CHAMBERLAIN, South Dakota—A small-town cook who said he was forced into a photo with South Dakota Gov. Kristi Noem went from flipping pancakes and burgers to flipping the bird in the picture.
It made Stefen Monteau an internet sensation in South Dakota for a few days—and also cost him his job at Main Street Cafe & Market in Chamberlain, S.D. Monteau said he was fired in part because Noem’s campaign team complained about the photo.
Noem, a Republican with admitted national ambitions, is seeking a second term as governor after four terms in Congress. She stopped at the cafe on Friday, Oct. 28, to speak and take photos with area residents.
One was Monteau, who said the governor pulled him into a photo. As a protest, he flipped the bird at waist level, hoping to spoil the picture.
“Gov. Noem was on her way, leaving the cafe. The coworker that I was standing by said loudly, ‘Goodbye, Kristi!’” Monteau told The Daily Beast.
“Gov. Noem turned around and gave her a hug and grabbed my arm and said, ‘Let’s take a picture.’ I did not consent,” he said. “During the brief 20-second encounter, I made a hand gesture by my waist for the camera to see as the picture was taken. The picture was taken by a member of the campaign team on their phone.
“Gov. Noem left with her team to visit other businesses in the downtown area after leaving the cafe. Hours later, the picture that was taken was shared on social media by the political marketing team went viral,” Monteau said. “Hours went by and the picture was taken down from her political page. My quick hand gesture that I made was so that the photo would be discredited and would not be of use to her campaign in any way.”
Monteau, 30, set up a GoFundMe page after he was fired. It had an announced goal of $3,000 but had raised $6,824 as of Saturday morning.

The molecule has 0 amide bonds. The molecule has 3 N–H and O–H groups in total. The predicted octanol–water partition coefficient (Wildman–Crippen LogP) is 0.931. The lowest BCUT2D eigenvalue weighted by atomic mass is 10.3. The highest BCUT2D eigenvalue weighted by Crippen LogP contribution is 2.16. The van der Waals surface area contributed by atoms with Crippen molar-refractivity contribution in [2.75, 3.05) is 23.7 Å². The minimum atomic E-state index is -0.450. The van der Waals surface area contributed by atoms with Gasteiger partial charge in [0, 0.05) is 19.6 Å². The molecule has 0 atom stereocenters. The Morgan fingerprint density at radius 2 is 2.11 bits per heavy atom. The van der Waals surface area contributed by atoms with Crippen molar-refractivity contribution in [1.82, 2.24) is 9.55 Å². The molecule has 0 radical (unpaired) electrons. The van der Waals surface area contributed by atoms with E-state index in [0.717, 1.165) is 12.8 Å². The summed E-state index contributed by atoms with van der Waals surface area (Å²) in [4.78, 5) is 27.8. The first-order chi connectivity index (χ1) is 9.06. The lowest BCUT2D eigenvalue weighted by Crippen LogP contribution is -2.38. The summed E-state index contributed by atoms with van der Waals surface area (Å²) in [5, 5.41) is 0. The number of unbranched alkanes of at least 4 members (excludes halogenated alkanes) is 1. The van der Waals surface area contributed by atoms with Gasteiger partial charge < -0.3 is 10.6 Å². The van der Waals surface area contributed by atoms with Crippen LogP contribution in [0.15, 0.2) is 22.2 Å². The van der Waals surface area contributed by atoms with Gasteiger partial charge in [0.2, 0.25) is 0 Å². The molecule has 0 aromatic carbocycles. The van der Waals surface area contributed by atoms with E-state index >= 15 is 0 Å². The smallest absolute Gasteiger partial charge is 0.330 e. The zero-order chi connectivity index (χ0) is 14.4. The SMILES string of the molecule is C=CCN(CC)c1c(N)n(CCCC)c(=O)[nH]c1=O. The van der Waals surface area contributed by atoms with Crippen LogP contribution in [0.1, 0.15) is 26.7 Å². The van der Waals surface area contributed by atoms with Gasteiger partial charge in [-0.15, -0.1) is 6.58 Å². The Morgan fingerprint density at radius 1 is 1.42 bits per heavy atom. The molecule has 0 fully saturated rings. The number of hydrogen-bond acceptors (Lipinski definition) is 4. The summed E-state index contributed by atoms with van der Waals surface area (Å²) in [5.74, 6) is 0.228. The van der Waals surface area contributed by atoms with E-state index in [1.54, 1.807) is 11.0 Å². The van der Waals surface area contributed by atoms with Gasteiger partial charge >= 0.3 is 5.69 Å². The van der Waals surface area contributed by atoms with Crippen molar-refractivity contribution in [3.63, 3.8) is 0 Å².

“Hello everyone that is taking the time to read this. I’m the guy in the recent viral pic with Governor Krisit Noem. I was terminated from the place I work as of 7am this morning,” he wrote on Monday, Oct. 31. “Customers and people complained to the employer that they don’t feel comfortable with me working at the cafe due to not supporting Kristi Noem, feel that I would spit in their food etc… since I am no longer a cook at the cafe I’ll be job searching in the meantime.”
When he closed it down, he said he had found a full-time job.
“Thank you to all who have donated and for the support these past few days. I do work for another place of employment full time now and am very thankful for having a one on one talk with the employer. I plan to use the donated funds to help with any legal fees that will come my way with everything that is going on. Again, thank you all so much.”
Monteau told The Daily Beast he is “looking into whether or not the cafe’s actions were legal in the sense that I was fired for political reasons.” That’s why he mentioned possible legal fees, and why the fundraising effort is still active, despite the words “Terminated this morning” at the top of the page.
Monteau, an enrolled member of the Hunkpati Oyate, Crow Creek Sioux Tribe, lives in Fort Thompson, a tiny unincorporated community on the Crow Creek Reservation, 22 miles north of Chamberlain.
“As employment is scarce on the reservation, with more employment opportunities being present in Chamberlain, I started the GoFundMe to seek help in the case that what if other businesses didn’t hire me in the area,” he said. “How would I pay my utility bills? Those are the things that came to mind. I had many people reach out to me and messaged me. They all wanted to help and they did, which I am very grateful for and appreciative. The GoFundMe is still active at this time. If I am able to take legal action, I will use the donations to help with this.”